There is some really good advise here. This is why I joined Cruiser's Forum. There isn't the bragging but good solid tried techniques that others have used in similar or same situations on Lake Ontario. What I was hoping for was more rabbits to put in my hat of nautical tricks to cope with the unexpected. I am pleased to have found several suggestions I will be trying in progressively higher wind ranges. That is of course if I can get out of my harbor in such conditions since the blasted thing is shallow and I don't want to turn my fixed keel into a centerboard. I always enjoy hearing what techniques others use in any given condition. Even though I started working tugs and sailing at 16 and have enjoyed shipboard fires on the Atlantic there is always more to learn. I suppose it keeps the mind young. For the LO300 crowd, I always enjoy watching the racers go by and you can see some of the photos I took last year on the facebook page. In the words of a friend from many decades ago, "If you wait for good weather, you'll never go." So said he as we layed his Peason 36 down coming into Rochester in a beam sea. Always enjoyable sharing experiences with others and maybe as Mike O' says, "By the time I'm dead maybe I'll be good."
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Old 23-08-2016, 12:41   #36
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Re: Survived Lake Ontario Storm

Just a thought, but I have some Seaspecs, which are sunglasses with a strap, with clear lenses. They are great for overcast days when I want to stop my eyes stinging but it's too gloomy for tinted glasses. Wouldn't they be handy for squalls on the lakes?
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Old 24-08-2016, 14:31   #37
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Re: Survived Lake Ontario Storm

Sails are true friends;motors are fair weather friends. Two potential problems with relying on an engine when in distress: clogged fuel filters and sucking air into your engine raw water intake when excessively heeled causing impeller failure from heat/running dry. The first can be almost eliminated with clean fuel practices and maintenance but the later can be uncontrollable and unpredictable in excessive conditions. I have never experienced the first problem but did experience the latter when approaching the Virgin Islands from the North in huge offshore swells and gusting winds that kept us on our rail with a double reefed main and 60% of a reefed headsail. We were running our engine(foolishly) to charge our depleted batteries as we rocketed west of the Dog Islands en route to Virgin Gorda. Once in the channel, our engine alarm sounded and we shut it down. We sailed into our anchorage and discovered the problem. However, the Great Lakes are, in my opinion, more difficult to sail than the ocean. Conditions change rapidly resulting in steep, square-faced waves with a short fetch unlike the reasonably predictable ocean waves/swells. Always trust your sails as your best option in a blow. Your main should have three reefs and you must be able to reef your headsail if it is a furler or carry a storm jib to hoist when in doubt with an approaching storm cell. Glad you fared well. Next time will be better. Good luck and safe sailing.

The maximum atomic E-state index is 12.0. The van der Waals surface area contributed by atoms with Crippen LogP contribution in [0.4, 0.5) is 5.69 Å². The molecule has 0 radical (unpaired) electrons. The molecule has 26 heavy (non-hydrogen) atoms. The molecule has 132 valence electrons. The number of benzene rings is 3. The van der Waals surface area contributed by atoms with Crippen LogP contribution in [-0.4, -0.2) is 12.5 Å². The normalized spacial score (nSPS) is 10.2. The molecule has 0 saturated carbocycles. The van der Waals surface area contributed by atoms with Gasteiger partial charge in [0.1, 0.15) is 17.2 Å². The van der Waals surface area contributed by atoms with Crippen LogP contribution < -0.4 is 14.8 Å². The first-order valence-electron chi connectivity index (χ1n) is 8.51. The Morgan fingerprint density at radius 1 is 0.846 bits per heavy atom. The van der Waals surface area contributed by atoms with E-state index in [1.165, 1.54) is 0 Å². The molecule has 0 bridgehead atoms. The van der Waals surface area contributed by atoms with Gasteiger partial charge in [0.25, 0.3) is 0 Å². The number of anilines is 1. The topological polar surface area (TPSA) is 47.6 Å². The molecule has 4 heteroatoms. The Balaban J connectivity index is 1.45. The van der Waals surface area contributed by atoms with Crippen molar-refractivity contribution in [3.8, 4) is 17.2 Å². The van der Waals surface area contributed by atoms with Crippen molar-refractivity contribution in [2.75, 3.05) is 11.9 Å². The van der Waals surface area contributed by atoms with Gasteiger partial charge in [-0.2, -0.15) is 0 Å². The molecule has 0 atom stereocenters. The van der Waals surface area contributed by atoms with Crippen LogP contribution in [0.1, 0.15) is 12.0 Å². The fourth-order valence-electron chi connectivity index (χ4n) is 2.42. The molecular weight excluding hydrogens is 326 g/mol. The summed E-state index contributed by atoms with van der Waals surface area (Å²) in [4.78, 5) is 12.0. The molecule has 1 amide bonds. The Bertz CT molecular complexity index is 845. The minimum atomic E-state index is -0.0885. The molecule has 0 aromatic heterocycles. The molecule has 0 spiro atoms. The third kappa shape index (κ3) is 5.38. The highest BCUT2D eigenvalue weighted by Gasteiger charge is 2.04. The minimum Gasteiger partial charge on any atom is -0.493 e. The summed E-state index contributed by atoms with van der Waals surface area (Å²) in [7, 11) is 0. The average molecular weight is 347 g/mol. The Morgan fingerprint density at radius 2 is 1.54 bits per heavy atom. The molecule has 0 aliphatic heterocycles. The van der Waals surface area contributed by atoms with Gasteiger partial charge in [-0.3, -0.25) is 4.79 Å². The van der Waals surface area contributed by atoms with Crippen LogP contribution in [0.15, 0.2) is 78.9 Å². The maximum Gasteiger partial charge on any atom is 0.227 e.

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Old 24-08-2016, 15:08   #38
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Re: Survived Lake Ontario Storm

WTF is a rotating thunderstorm? This is the storm I went through the middle of. Found it on farcebook from this site: https://www.facebook.com/Ontariostor...273461/?type=3
Hey, Rognvald, how did Draken Harold make out with the pilot issue? I saw it from home on the Towarf AIS and thought how much I would love to sail out to see that. Anywho I am pretty much convinced in light of the new information that I did the only thing possible as any sail in this beast would have been disastrous. Under normal storm conditions definately carry something but as I now see this wasn't normal. Proof that God protects fools and orphans of which I am both.
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Old 24-08-2016, 15:19   #39
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Re: Survived Lake Ontario Storm

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Originally Posted by 30yearslater View Post
WTF is a rotating thunderstorm? This is the storm I went through the middle of. Found it on farcebook from this site: https://www.facebook.com/Ontariostor...273461/?type=3
Hey, Rognvald, how did Draken Harold make out with the pilot issue? I saw it from home on the Towarf AIS and thought how much I would love to sail out to see that. Anywho I am pretty much convinced in light of the new information that I did the only thing possible as any sail in this beast would have been disastrous. Under normal storm conditions definately carry something but as I now see this wasn't normal. Proof that God protects fools and orphans of which I am both.
A rotating t-storm probably means that the winds are start to rotate, the precursor to a waterspout or tornado. The doppler radar will show a hook in the clouds.

The Draken "found the money" and hired pilots. It was a bit of scam with the Draken crew trying to avoid paying for the pilots that they knew were required. There is a response to their pleas from the head of the Pilots association on gcaptain.com, sorry don't have the link.

This weekend the Draken will be in Oswego and open for tours. H Lee White Maritime Museum
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Old 24-08-2016, 16:00   #40
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Re: Survived Lake Ontario Storm

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Originally Posted by Dave Lochner View Post
A rotating t-storm probably means that the winds are start to rotate, the precursor to a waterspout or tornado. The doppler radar will show a hook in the clouds.